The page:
As you can imagine, these testimonies cover a wide array of experiences and delivery styles. Most people speak with notes or at least an outline. Some have a fairly cut and dry story: grew up Presbyterian, stopped going to church in college, came back, now want to serve, glad that they can.

I recognize that story. I am that story. But five years ago, I thought that story was coming to an end.

Since high school I have been saying out loud: “God has called me to ministry.”  

Over five years ago I finally said out loud: “I am gay.”

These were two things that I did not think could be true at the same time. And yet, there I was, torn between wanting to resign from my position as senior pastor/head of staff to spare everyone, including myself, the pain of a coming out process; and knowing that running away from God’s call to serve this particular community, without them being a part of the discernment process, would not be faithful.

The coming out process began small – the chair of the staff committee, the clerk of session, two long time members of the congregation, and another ruling elder. I had two questions:

  1. What is best for the congregation?
  2. Where do we go from here?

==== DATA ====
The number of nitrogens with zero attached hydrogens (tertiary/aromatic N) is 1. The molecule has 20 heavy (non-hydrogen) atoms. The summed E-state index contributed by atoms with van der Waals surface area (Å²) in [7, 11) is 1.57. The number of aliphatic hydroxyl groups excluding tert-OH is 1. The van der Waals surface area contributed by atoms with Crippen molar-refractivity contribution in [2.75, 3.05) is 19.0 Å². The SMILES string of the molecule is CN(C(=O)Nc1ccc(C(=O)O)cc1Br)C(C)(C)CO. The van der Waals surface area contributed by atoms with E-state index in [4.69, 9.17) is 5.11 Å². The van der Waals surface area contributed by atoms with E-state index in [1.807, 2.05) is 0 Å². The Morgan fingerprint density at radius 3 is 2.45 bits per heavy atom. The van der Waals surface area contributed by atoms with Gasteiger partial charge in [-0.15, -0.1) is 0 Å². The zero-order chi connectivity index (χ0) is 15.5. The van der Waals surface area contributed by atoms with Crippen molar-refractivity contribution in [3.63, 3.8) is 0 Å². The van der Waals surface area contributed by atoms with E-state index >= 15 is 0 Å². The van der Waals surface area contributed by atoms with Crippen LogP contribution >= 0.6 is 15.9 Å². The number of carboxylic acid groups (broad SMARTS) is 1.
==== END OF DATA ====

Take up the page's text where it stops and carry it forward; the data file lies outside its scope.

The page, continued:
They encouraged me to stay and we prayerfully and cautiously moved forward; session meetings featuring Bible studies and special speakers, congregational Q&A’s, and conversations with church members. Some of the things we did went well. Some of things we did – and didn’t do – could have been done better. After a few months, the session informed the congregation that they supported my call as senior pastor/head of staff. Some people applauded the decision, some left, and some people stayed even though they weren’t quite sure how they felt about it. I think all of us wondered, “Where do we go from here?”

It was hard to know what would come next for the congregation. The area of the country where the church is located is fairly conservative, with a general approach to controversial topics of “don’t ask, don’t tell.” I held up what I thought was my end of the bargain. I didn’t seek out publicity. We just continued to do what God had called us to do: proclaim the love of Jesus Christ through worship and mission.

Of course, word did get around which resulted in more people leaving, but other people started coming. Some of them joined. One of those new members was at that January meeting this year. She stood up to give her testimony. She told us about being called to serve as a deacon at her former church. She told us about meeting her now wife, and how that meant she had to resign from being a deacon. Her eyes welled with tears.